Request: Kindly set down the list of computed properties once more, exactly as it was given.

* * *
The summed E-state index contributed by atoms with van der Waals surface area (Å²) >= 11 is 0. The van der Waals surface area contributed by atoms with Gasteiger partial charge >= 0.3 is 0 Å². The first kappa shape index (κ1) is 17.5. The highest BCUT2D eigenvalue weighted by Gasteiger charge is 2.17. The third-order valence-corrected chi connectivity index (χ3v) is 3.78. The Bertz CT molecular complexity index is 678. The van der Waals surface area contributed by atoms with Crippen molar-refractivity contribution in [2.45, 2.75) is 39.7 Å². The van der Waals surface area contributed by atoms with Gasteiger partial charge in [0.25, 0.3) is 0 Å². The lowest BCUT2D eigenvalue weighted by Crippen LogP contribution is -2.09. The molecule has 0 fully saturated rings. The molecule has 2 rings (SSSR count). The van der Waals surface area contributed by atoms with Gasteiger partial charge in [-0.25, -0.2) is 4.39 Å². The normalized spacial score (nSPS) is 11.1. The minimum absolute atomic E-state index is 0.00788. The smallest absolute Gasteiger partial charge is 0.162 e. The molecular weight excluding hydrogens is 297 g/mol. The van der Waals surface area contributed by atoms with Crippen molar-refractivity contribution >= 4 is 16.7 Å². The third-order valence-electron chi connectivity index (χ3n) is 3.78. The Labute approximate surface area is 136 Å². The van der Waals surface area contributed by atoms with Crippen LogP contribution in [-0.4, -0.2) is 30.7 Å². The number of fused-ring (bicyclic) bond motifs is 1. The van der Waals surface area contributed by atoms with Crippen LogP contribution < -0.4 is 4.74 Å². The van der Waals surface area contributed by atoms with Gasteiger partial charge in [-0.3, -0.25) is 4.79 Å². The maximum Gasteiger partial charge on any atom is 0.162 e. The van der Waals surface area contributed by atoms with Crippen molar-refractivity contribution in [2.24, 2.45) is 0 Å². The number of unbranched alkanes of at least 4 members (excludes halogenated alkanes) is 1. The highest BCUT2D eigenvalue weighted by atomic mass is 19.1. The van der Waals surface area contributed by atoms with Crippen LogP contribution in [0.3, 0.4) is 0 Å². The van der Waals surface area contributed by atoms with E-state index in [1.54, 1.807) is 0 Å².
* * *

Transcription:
The summed E-state index contributed by atoms with van der Waals surface area (Å²) >= 11 is 0. The van der Waals surface area contributed by atoms with Gasteiger partial charge >= 0.3 is 0 Å². The first kappa shape index (κ1) is 17.5. The highest BCUT2D eigenvalue weighted by Gasteiger charge is 2.17. The third-order valence-corrected chi connectivity index (χ3v) is 3.78. The Bertz CT molecular complexity index is 678. The van der Waals surface area contributed by atoms with Crippen molar-refractivity contribution in [2.45, 2.75) is 39.7 Å². The van der Waals surface area contributed by atoms with Gasteiger partial charge in [0.25, 0.3) is 0 Å². The lowest BCUT2D eigenvalue weighted by Crippen LogP contribution is -2.09. The molecule has 0 fully saturated rings. The molecule has 2 rings (SSSR count). The van der Waals surface area contributed by atoms with Gasteiger partial charge in [-0.25, -0.2) is 4.39 Å². The normalized spacial score (nSPS) is 11.1. The minimum absolute atomic E-state index is 0.00788. The smallest absolute Gasteiger partial charge is 0.162 e. The molecular weight excluding hydrogens is 297 g/mol. The van der Waals surface area contributed by atoms with Crippen molar-refractivity contribution >= 4 is 16.7 Å². The third-order valence-electron chi connectivity index (χ3n) is 3.78. The Labute approximate surface area is 136 Å². The van der Waals surface area contributed by atoms with Crippen LogP contribution in [-0.4, -0.2) is 30.7 Å². The number of fused-ring (bicyclic) bond motifs is 1. The van der Waals surface area contributed by atoms with Crippen LogP contribution < -0.4 is 4.74 Å². The van der Waals surface area contributed by atoms with Gasteiger partial charge in [-0.3, -0.25) is 4.79 Å². The maximum Gasteiger partial charge on any atom is 0.162 e. The van der Waals surface area contributed by atoms with Crippen molar-refractivity contribution in [2.24, 2.45) is 0 Å². The number of unbranched alkanes of at least 4 members (excludes halogenated alkanes) is 1. The highest BCUT2D eigenvalue weighted by atomic mass is 19.1. The van der Waals surface area contributed by atoms with Crippen LogP contribution in [0.3, 0.4) is 0 Å². The van der Waals surface area contributed by atoms with E-state index in [1.54, 1.807) is 0 Å².